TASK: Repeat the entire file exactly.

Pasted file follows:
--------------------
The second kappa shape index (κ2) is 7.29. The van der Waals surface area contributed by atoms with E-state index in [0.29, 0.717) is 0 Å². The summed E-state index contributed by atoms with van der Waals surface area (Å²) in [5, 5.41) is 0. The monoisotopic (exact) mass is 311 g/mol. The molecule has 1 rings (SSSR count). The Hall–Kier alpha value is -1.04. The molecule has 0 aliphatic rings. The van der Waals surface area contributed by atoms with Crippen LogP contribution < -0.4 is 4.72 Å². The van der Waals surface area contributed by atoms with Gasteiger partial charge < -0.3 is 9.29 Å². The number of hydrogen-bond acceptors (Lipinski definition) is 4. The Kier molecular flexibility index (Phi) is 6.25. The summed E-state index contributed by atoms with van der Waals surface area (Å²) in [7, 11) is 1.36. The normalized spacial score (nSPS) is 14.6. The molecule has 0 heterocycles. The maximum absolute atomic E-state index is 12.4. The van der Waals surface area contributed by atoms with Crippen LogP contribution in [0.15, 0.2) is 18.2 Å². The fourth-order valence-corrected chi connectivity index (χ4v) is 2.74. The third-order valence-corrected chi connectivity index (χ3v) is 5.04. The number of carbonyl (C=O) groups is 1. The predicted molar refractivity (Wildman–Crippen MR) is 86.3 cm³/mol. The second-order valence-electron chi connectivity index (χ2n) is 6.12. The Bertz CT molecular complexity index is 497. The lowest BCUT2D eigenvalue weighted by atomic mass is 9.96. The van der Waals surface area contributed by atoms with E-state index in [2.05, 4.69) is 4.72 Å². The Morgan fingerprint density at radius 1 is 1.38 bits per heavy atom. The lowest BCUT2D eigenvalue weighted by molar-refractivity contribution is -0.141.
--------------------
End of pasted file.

The second kappa shape index (κ2) is 7.29. The van der Waals surface area contributed by atoms with E-state index in [0.29, 0.717) is 0 Å². The summed E-state index contributed by atoms with van der Waals surface area (Å²) in [5, 5.41) is 0. The monoisotopic (exact) mass is 311 g/mol. The molecule has 1 rings (SSSR count). The Hall–Kier alpha value is -1.04. The molecule has 0 aliphatic rings. The van der Waals surface area contributed by atoms with Crippen LogP contribution < -0.4 is 4.72 Å². The van der Waals surface area contributed by atoms with Gasteiger partial charge < -0.3 is 9.29 Å². The number of hydrogen-bond acceptors (Lipinski definition) is 4. The Kier molecular flexibility index (Phi) is 6.25. The summed E-state index contributed by atoms with van der Waals surface area (Å²) in [7, 11) is 1.36. The normalized spacial score (nSPS) is 14.6. The molecule has 0 heterocycles. The maximum absolute atomic E-state index is 12.4. The van der Waals surface area contributed by atoms with Crippen LogP contribution in [0.15, 0.2) is 18.2 Å². The fourth-order valence-corrected chi connectivity index (χ4v) is 2.74. The third-order valence-corrected chi connectivity index (χ3v) is 5.04. The number of carbonyl (C=O) groups is 1. The predicted molar refractivity (Wildman–Crippen MR) is 86.3 cm³/mol. The second-order valence-electron chi connectivity index (χ2n) is 6.12. The Bertz CT molecular complexity index is 497. The lowest BCUT2D eigenvalue weighted by atomic mass is 9.96. The van der Waals surface area contributed by atoms with E-state index in [2.05, 4.69) is 4.72 Å². The Morgan fingerprint density at radius 1 is 1.38 bits per heavy atom. The lowest BCUT2D eigenvalue weighted by molar-refractivity contribution is -0.141.